ECB President Draghi’s Press Conference

June 3, 2015

The ECB refinancing rate was left at 0.05%, flanked by a negative 0.2% deposit rate and a 0.3% marginal lending rate.  In June and September, key rates were cut by a combined twenty, twenty and forty-five basis points, respective.  Quantitative stimulus at an average pace of EUR 60 billion per month to run through September 2016 commenced in March of this year.

The outlook for future growth is still expected to broaden but with somewhat less momentum because of weaker prospects in other global regions.  Officials were not surprised by the quickness of inflation’s rise from -0.6% in February to +0.3% currently.  Determination is strong to undertake the fully planned 20-month program of quantitative stimulus, which already has “contributed to a broad-based easing in financial conditions, a recovery in inflation expectations and more favourable borrowing conditions for firms and households. The effects of these measures are working their way through to the economy and are contributing to economic growth, a reduction in economic slack, and money and credit expansion,” according to today’s released statement

New macroeconomic forecasts were released that leave the growth and the previous inflation profiles largely intact.  The evolution of ECB staff quarterly forecasts are shown below.

GDP,% 2015 2016 2017
June 2015 1.5% 1.9% 2.0%
March 2015 1.5% 1.9% 2.1%
Dec 2014 1.0% 1.5%  
Sept 2014 1.6% 1.9%  
June 2014 1.7% 1.8%  
March 2014 1.5% 1.8%  

Note above that officials now project the same 1.5% expansion of real GDP this year that they did in forecasts issued fifteen months ago.  But in between, its been both higher and lower than that rate.  Note, too, that CPI inflation was bumped up 0.3 percentage points in 2015 but left the same in the ensuing two years.  The upswing from 0.3% now to 1.5% will occur mostly next year and be extended in 2017 when the forecast coincides with the medium-term target.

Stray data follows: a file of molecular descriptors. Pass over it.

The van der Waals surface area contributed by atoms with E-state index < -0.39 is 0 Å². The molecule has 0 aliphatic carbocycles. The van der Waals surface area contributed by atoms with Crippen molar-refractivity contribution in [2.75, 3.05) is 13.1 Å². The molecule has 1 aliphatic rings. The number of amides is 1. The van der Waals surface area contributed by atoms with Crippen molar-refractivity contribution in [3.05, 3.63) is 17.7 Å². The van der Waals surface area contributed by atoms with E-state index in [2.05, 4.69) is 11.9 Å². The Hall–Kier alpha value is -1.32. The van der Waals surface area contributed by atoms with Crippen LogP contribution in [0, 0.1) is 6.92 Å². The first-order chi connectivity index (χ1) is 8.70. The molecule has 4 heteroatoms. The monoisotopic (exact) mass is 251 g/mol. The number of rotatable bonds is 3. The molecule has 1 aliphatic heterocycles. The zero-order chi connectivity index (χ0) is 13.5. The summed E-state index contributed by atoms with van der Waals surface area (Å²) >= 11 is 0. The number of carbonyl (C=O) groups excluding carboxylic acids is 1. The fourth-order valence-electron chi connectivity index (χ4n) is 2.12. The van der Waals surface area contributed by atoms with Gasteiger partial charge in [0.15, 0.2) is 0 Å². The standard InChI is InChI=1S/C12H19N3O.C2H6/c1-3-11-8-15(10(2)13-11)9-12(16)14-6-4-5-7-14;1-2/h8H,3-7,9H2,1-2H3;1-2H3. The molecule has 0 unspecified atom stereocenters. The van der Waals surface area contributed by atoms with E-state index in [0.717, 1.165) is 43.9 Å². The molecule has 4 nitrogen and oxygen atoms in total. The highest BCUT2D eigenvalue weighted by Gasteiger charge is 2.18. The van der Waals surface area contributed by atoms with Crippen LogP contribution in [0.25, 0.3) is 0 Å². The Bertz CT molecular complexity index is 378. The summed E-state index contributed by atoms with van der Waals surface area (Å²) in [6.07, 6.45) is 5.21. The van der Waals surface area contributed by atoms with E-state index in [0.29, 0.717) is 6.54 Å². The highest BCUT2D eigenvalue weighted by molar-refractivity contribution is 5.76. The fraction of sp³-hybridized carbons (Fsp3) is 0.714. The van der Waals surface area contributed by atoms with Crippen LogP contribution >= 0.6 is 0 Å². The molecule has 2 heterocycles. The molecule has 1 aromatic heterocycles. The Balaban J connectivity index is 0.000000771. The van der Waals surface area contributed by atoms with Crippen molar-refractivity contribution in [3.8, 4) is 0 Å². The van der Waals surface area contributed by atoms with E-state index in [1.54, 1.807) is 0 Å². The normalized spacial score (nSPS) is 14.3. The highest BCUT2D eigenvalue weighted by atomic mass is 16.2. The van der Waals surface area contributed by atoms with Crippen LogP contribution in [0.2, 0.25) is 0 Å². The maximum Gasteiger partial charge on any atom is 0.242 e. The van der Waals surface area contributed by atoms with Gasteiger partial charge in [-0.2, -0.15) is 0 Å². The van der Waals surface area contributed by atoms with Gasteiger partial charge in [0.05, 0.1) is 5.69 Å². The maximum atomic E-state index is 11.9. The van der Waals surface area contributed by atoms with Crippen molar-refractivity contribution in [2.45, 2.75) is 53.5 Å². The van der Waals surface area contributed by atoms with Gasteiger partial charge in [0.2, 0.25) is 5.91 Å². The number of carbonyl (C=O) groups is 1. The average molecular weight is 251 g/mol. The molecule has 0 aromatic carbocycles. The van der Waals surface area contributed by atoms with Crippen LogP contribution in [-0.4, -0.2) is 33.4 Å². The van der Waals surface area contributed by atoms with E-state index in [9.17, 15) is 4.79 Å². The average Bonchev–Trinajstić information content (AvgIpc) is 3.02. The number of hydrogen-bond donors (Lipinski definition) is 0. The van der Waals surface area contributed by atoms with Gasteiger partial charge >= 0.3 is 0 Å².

CPI, % 2015 2016 2017
June 2015 0.3% 1.5% 1.8%
March 2015 0.0% 1.5% 1.8%
Dec 2014 0.7% 1.3%  
Sept 2014 1.1% 1.4%  
June 2014 1.1% 1.4%  
March 2014 1.3% 1.5%  

Questions to Mr. Draghi were dominated by the Greek debt crisis and on-going negotiations.  Time and again the ECB president said the central bank desires a “strong agreement,” which is one that satisfies a near-impossible set of conditions in the view of many private sector economists.  He was careful not to inject any specific opinion  that could jeopardize highly delicate ongoing talks.  Contingencies exist but were not laid out.

Copyright 2015, Larry Greenberg.  All rights reserved.  No secondary distribution without express permission.



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